Senate passes public lands bill, including permanent authorization of Land and Water Conservation Fund

Three Types of Public Lands
Three types of public lands: Flathead National Forest is in the foreground, left and right; Montana’s Coal Creek State Forest, including Cyclone Lake, is in the middle distance; Glacier National Park stretches across the background.

The U.S. Senate passed a significant new public lands bill . . .

The Senate passed an omnibus public lands bill on a vote of 92-8 on Tuesday, allowing permanent reauthorization of the Land and Water Conservation Fund and blocking a proposed gold mine on the edge of Yellowstone National Park.

“Everybody is crying,” said Chico Hot Springs owner Colin Davis, who led a coalition of 400 Paradise Valley businesses supporting the Yellowstone Gateway Protection Act. “It’s been a long couple years.”

Davis was on a conference call with Sen. Jon Tester, D-Montana, as the vote tally was coming down Tuesday afternoon. Montana’s Republican Sen. Steve Daines and Rep. Greg Gianforte also backed the Yellowstone Gateway and LWCF measures.

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Groups intend to sue Flathead over forest plan

Bull Trout
Bull Trout

As expected, the new Flathead Forest Plan is drawing fire from some groups. An article by Chris Peterson of the Hungry Horse News does a good job of explaining the background and events leading up to a pending lawsuit . . .

Two environmental groups announced Monday that they have filed a 60-day notice of an intent to file a lawsuit against the Flathead National Forest over its new Forest plan, claiming it violates the Endangered Species Act.

The notice of intent does not come as a surprise — the two groups have previously maintained that new plan doesn’t do enough to secure grizzly bear and bull trout habitat.

They claim the new plan, just days old, is worse than the old 1986 plan because it no longer adheres to a provision in the old plan called Amendment 19. Under Amendment 19 of the previous plan, open road densities across the forest were trimmed substantially. Roads, quite literally, were purposely destroyed by the Forest Service, making them impassable to motorized use.

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Montana needs more people to manage grizzlies, wolves

Gray Wolf - Adam Messer-Montana FWP
Gray Wolf – Adam Messer-Montana FWP

Here’s an interesting peek behind the curtain at the problems Montana Fish, Wildlife and Parks faces in covering a large state with a fairly small staff . . .

Management of grizzly bears, mountain lions, wolves, bison and wildlife diseases require more manpower in Montana.

That’s the case Ken McDonald, Wildlife Division administrator for the Department of Fish, Wildlife and Parks, made Tuesday. McDonald’s presentation to the Joint Subcommittee on Natural Resources and Transportation in Helena was one of many hearings that FWP’s proposed 2020-21 budget will face . . .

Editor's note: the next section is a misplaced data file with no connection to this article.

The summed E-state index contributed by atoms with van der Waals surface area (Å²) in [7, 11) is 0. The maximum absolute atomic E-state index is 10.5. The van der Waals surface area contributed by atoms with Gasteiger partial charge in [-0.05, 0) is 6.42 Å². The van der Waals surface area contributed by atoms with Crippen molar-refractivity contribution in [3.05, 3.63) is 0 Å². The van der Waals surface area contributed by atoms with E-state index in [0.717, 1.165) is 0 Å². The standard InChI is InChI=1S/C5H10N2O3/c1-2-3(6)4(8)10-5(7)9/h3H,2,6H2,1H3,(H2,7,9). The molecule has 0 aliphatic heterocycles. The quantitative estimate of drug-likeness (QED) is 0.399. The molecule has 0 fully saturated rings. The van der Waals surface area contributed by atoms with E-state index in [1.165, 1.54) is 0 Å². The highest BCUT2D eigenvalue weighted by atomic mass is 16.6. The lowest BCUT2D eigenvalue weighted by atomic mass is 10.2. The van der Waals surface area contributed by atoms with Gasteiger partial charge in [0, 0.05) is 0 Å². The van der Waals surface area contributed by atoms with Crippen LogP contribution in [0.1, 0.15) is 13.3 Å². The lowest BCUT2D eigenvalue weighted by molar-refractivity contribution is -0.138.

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Wolf population in Washington likely larger than estimates

Gray Wolf
Gray Wolf

Looks like the wolf population in Washington State may be doing better then anyone thought . . .

The number of wolves in Washington state is likely much higher than previously thought, according to a University of Washington researcher who spent two years studying the animals using scat-sniffing dogs.

Samuel Wasser said his dogs detected 95 wolves in one area of Stevens and Pend Oreille counties, in the rural northeast corner of the state, during the 2016-17 season. That approached the total number of wolves wildlife officials estimated for the entire state.

The state Department of Fish and Wildlife a year ago estimated Washington had a minimum of 122 wolves, grouped in at least 22 packs, and 14 successful breeding pairs.

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Flathead Forest Plan and grizzly bear amendments go into effect

Flathead National Forest
Flathead National Forest

The new Flathead Forest Plan, as well as the associated grizzly bear management amendments, went into effect late last year. Here, delayed by the recent government shutdown, is the official press release announcing them . . .

Flathead National Forest Releases Signed Record of Decisions for the Forest Land Management Plan and NCDE Forest Plan Amendments

Kalispell, MT., February 1, 2019 – After four years of collaborative effort and public input, the Flathead National Forest has released a Record of Decision (ROD) for the Forest’s Land Management Plan (Forest Plan) and associated final environmental impact statement (FEIS). A separate ROD was signed and released for the amendments to the Helena, Lewis and Clark, Kootenai and Lolo National Forests’ land management plans that incorporate the Northern Continental Divide Ecosystem grizzly bear habitat management direction as forest plan direction (NCDE amendments).

“We greatly appreciate the commitment of interested participants who’ve provided important contributions toward the development of the land management plan through their participation in the planning process,” Forest Supervisor Chip Weber said. “We look forward to working with our partners and public in the years ahead in utilizing the vision in this land management plan to reach strategic objectives.”